Japan’s Softbank yesterday said it was raising its bid for US firm Sprint Nextel to US$21.6 billion, the latest twist in a high-stakes bid to trump a rival offer and grab a chunk of the lucrative US mobile market.
Softbank said it would raise its original bid by US$1.5 billion, just two weeks before Sprint shareholders vote on the proposed takeover of the US-based wireless carrier.
A joint Softbank-Sprint statement yesterday encouraged Sprint investors to vote for the deal at the June 25 meeting, saying a rival US$25.5 billion bid from US satellite communications firm Dish Network was “not reasonably likely to lead to a superior offer.”
In April, Softbank chief Masayoshi Son painted his deal as superior to the Dish bid, saying his firm had more experience in debt-financed takeovers and Softbank’s bid could be consummated one year earlier than its rival.
The proposed takeover would see already heavily indebted Softbank taking on even more debts.
The Sprint shareholder meeting was originally scheduled for today, but the joint release announced it had been delayed.
Toshihiko Matsuno, a strategist at SMBC Friend Securities, said Softbank had little choice but to sweeten its offer in the face of the Dish bid.
“It underlines Softbank’s determination to buy Sprint,” Matsuno said.
However, delaying the shareholders’ meeting “could indicate in many cases that more time is needed to resolve outstanding issues,” he added.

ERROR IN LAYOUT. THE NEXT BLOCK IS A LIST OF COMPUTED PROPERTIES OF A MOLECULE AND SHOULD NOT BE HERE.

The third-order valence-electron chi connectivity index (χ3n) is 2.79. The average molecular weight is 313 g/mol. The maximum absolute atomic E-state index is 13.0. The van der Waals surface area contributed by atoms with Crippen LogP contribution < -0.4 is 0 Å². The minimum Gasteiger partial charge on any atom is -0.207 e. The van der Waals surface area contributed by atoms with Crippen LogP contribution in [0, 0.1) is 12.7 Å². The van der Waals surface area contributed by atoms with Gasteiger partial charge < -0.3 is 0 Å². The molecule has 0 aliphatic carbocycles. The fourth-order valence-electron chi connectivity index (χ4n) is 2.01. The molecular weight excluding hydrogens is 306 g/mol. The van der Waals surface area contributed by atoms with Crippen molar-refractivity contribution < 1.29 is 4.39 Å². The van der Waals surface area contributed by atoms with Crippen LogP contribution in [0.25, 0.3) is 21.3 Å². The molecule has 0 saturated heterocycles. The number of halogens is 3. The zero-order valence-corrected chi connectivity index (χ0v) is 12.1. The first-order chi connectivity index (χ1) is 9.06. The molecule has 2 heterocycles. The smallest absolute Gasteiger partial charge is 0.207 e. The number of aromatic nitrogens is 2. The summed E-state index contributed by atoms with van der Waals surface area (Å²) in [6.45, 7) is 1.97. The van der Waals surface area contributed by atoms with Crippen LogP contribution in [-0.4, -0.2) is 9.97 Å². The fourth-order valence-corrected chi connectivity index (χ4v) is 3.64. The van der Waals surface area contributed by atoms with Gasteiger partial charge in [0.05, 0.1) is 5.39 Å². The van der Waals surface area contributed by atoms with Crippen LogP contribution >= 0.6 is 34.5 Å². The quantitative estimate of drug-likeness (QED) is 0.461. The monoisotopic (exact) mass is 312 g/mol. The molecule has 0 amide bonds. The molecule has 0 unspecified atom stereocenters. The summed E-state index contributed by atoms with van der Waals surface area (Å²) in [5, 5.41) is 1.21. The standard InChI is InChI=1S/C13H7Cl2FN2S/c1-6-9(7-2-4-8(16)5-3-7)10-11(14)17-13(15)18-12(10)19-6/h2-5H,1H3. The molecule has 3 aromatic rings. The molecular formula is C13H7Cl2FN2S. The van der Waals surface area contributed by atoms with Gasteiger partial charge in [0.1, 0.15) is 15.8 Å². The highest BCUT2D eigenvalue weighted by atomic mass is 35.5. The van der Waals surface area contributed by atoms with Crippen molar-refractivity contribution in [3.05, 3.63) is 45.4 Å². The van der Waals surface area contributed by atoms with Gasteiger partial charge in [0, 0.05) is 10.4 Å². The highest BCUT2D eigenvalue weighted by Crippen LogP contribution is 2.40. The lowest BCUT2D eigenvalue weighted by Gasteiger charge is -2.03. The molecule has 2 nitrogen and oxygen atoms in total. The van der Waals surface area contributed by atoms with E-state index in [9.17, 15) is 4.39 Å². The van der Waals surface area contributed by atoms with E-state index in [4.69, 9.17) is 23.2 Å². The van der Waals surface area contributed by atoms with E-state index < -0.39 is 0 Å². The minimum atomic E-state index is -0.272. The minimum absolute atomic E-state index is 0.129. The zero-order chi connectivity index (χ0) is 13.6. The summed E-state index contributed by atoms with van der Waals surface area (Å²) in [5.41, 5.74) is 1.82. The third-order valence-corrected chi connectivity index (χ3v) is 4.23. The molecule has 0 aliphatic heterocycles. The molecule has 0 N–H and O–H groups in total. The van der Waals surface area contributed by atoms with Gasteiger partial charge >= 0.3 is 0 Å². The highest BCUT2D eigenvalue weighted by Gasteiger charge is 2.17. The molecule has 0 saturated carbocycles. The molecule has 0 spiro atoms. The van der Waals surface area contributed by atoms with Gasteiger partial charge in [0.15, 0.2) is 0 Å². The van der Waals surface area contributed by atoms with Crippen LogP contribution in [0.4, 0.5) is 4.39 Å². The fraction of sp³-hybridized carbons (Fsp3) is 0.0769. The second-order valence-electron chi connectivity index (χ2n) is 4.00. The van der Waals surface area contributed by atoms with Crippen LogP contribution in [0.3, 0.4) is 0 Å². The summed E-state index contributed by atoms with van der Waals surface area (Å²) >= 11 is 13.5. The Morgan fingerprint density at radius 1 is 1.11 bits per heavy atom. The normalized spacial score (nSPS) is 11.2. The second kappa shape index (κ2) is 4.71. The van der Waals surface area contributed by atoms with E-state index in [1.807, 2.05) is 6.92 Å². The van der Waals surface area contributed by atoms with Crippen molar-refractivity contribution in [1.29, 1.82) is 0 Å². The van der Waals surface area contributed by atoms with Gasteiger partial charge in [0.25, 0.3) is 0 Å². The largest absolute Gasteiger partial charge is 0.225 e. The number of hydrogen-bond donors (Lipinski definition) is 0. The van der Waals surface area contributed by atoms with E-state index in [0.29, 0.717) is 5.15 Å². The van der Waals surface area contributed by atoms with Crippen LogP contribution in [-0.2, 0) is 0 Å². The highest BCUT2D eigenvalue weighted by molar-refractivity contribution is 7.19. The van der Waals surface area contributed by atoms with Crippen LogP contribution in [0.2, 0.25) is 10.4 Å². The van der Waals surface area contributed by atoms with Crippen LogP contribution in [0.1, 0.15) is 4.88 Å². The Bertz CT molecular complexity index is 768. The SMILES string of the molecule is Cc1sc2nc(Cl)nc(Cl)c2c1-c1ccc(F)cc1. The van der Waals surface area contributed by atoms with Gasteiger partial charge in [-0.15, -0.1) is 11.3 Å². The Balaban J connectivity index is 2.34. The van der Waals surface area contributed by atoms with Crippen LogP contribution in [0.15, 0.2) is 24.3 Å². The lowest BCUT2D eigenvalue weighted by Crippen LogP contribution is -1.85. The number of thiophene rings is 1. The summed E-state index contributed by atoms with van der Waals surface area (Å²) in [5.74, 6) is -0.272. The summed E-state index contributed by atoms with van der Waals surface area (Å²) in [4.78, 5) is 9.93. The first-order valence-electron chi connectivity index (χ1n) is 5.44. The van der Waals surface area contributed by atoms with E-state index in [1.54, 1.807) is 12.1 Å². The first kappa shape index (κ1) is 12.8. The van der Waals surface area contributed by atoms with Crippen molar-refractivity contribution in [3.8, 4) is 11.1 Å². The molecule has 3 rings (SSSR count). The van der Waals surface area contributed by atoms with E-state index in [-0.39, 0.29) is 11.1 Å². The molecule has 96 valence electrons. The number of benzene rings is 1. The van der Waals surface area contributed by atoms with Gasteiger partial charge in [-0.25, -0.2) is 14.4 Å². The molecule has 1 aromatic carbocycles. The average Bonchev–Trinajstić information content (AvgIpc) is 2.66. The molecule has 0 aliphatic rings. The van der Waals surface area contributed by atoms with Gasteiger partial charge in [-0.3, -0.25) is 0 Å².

The new Softbank bid would see it control 78 percent of Sprint, the third-largest US mobile carrier, up from 70 percent originally.
“We have decided to change part of the contents of the deal through negotiations with Sprint in the wake of a counter-proposal of takeover by Dish Network Corporation,” Softbank said.
Under the revised deal, Softbank would offer Sprint shareholders US$16.6 billion in cash compared with US$12.1 billion previously, but the complicated deal would reduce the amount of capital that the US firm would receive.
Softbank’s Tokyo-listed shares jumped 1.26 percent shortly after the announcement, but the shares finished down 0.36 percent to ￥5,500 as the broader market dipped 1.45 percent.
Last month, US national security officials approved Softbank’s planned takeover, in what would be the biggest overseas acquisition by a Japanese firm.
Under the agreement, any merger must see the appointment of an independent member to the Sprint board of directors to serve as security director.
The agreement also requires that US agencies will have a one-time authority to demand Sprint remove and decommission equipment as part of Sprint’s proposed takeover of the broadband company Clearwire, a transaction separate from the Softbank-Sprint deal.